I am a mortgage originator. My client has an unpaid charge-off on his credit report. He voluntarily surrendered a motor home to the lender, a Nevada credit union. The charge off is about $12K and it represents the difference between the proceeds from liquidating the motor home and the remaining loan balance (and sundry fees). Our underwriter will not require this unpaid charge-off to be paid if I can demonstrate that the deficiency balance "...poses no threat to Fannie Mae's first mortgage lien". My client's attorney (who's since moved away) told him that credit unions (at least in the state of Nevada) have no recourse in this situation (unless my client chooses to contact the credit union). So I need to either 1) prove that a Nevada credit union cannot pursue a deficiency judgment or 2) prove that any deficiency judgment would be subordinate to our new first mortgage. Any thoughts? Thank you!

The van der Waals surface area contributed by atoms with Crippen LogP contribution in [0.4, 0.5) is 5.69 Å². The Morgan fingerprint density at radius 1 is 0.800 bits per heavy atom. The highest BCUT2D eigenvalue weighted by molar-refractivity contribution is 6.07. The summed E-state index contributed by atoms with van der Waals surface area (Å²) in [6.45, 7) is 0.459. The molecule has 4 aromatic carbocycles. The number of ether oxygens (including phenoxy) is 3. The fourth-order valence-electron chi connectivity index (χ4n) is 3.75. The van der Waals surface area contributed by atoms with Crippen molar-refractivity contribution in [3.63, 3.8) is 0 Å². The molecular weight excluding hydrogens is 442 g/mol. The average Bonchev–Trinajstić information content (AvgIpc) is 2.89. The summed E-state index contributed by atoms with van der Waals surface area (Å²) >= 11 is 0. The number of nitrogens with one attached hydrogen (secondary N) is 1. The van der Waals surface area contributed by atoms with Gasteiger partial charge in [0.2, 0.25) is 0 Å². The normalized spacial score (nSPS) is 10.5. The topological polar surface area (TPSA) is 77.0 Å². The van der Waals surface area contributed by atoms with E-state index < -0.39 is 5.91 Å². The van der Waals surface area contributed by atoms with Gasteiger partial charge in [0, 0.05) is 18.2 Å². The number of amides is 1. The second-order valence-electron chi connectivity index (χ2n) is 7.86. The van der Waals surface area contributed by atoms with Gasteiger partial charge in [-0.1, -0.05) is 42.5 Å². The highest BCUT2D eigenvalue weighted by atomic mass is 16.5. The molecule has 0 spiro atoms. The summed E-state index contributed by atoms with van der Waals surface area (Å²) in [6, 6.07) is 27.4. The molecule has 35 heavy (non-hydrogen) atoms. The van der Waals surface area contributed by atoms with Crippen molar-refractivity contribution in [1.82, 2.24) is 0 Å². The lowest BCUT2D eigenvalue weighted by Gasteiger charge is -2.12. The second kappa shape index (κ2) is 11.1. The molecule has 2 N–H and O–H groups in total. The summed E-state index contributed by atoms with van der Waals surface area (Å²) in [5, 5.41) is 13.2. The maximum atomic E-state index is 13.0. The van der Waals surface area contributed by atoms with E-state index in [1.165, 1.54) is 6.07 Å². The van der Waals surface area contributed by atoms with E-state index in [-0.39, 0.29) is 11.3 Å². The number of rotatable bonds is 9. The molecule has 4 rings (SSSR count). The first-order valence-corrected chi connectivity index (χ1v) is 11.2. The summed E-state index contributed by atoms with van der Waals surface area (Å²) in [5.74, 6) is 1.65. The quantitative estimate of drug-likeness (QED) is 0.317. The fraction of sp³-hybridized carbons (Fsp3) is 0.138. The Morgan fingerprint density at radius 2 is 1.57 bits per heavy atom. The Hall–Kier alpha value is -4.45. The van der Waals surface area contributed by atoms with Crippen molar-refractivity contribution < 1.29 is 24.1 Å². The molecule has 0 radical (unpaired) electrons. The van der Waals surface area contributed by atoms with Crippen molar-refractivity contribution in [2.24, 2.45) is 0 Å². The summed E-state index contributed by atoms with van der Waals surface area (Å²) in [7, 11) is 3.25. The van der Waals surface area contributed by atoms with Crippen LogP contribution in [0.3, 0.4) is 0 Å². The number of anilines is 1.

2 Answers from Attorneys
So long as the deed of trust is recorded first, it will be lower priority than any later recorded judgment. A lender's ALTA policy will insure this in any case.
The statute of limitations on a written instrument - like this - is usually 6 years. Sometimes, it can be as long as 20 years I believe. So, the Credit Union will be able to sue for at least six years from the last date of default in payment. As for subordinate liens - Nevada is race notice state, if the bank records first, any subsequent recorded judgment lien would be subordinate to the bank's lien. The bank certainly know this. It's probably not what they're worried about. They are worried about getting paid each and every month on time. Potential judgment creditors might get in the way of that. davidottolaw.com